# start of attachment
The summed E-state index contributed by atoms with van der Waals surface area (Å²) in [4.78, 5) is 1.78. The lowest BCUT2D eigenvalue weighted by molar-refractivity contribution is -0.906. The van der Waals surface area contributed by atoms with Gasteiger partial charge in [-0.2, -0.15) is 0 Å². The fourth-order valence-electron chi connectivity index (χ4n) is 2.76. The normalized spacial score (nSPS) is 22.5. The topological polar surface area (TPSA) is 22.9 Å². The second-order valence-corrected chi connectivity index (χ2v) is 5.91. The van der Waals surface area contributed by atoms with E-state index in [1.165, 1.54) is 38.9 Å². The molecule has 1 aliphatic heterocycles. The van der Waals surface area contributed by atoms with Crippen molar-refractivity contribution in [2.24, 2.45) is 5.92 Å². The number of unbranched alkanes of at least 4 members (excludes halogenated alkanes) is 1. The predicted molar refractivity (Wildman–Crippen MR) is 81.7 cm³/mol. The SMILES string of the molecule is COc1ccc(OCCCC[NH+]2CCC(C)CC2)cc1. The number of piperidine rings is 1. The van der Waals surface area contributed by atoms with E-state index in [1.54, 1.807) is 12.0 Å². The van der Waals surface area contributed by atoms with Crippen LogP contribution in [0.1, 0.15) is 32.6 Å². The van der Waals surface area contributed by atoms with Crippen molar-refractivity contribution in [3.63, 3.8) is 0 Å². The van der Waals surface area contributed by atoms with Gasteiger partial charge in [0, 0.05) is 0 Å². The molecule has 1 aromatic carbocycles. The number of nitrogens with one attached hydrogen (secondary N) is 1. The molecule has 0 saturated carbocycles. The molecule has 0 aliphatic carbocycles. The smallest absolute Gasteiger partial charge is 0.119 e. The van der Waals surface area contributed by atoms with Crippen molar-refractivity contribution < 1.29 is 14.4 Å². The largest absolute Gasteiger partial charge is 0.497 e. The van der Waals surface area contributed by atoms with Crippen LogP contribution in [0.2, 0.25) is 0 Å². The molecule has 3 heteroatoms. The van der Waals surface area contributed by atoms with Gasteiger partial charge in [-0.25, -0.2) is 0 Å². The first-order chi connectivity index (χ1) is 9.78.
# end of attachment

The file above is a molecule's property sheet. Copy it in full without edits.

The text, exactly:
The summed E-state index contributed by atoms with van der Waals surface area (Å²) in [4.78, 5) is 1.78. The lowest BCUT2D eigenvalue weighted by molar-refractivity contribution is -0.906. The van der Waals surface area contributed by atoms with Gasteiger partial charge in [-0.2, -0.15) is 0 Å². The fourth-order valence-electron chi connectivity index (χ4n) is 2.76. The normalized spacial score (nSPS) is 22.5. The topological polar surface area (TPSA) is 22.9 Å². The second-order valence-corrected chi connectivity index (χ2v) is 5.91. The van der Waals surface area contributed by atoms with E-state index in [1.165, 1.54) is 38.9 Å². The molecule has 1 aliphatic heterocycles. The van der Waals surface area contributed by atoms with Crippen molar-refractivity contribution in [2.24, 2.45) is 5.92 Å². The number of unbranched alkanes of at least 4 members (excludes halogenated alkanes) is 1. The predicted molar refractivity (Wildman–Crippen MR) is 81.7 cm³/mol. The SMILES string of the molecule is COc1ccc(OCCCC[NH+]2CCC(C)CC2)cc1. The number of piperidine rings is 1. The van der Waals surface area contributed by atoms with E-state index in [1.54, 1.807) is 12.0 Å². The van der Waals surface area contributed by atoms with Crippen LogP contribution in [0.1, 0.15) is 32.6 Å². The van der Waals surface area contributed by atoms with Crippen molar-refractivity contribution in [3.63, 3.8) is 0 Å². The van der Waals surface area contributed by atoms with Gasteiger partial charge in [0, 0.05) is 0 Å². The molecule has 1 aromatic carbocycles. The number of nitrogens with one attached hydrogen (secondary N) is 1. The molecule has 0 saturated carbocycles. The molecule has 0 aliphatic carbocycles. The smallest absolute Gasteiger partial charge is 0.119 e. The van der Waals surface area contributed by atoms with Crippen molar-refractivity contribution < 1.29 is 14.4 Å². The largest absolute Gasteiger partial charge is 0.497 e. The van der Waals surface area contributed by atoms with Crippen LogP contribution in [0.2, 0.25) is 0 Å². The molecule has 3 heteroatoms. The van der Waals surface area contributed by atoms with Gasteiger partial charge in [-0.25, -0.2) is 0 Å². The first-order chi connectivity index (χ1) is 9.78.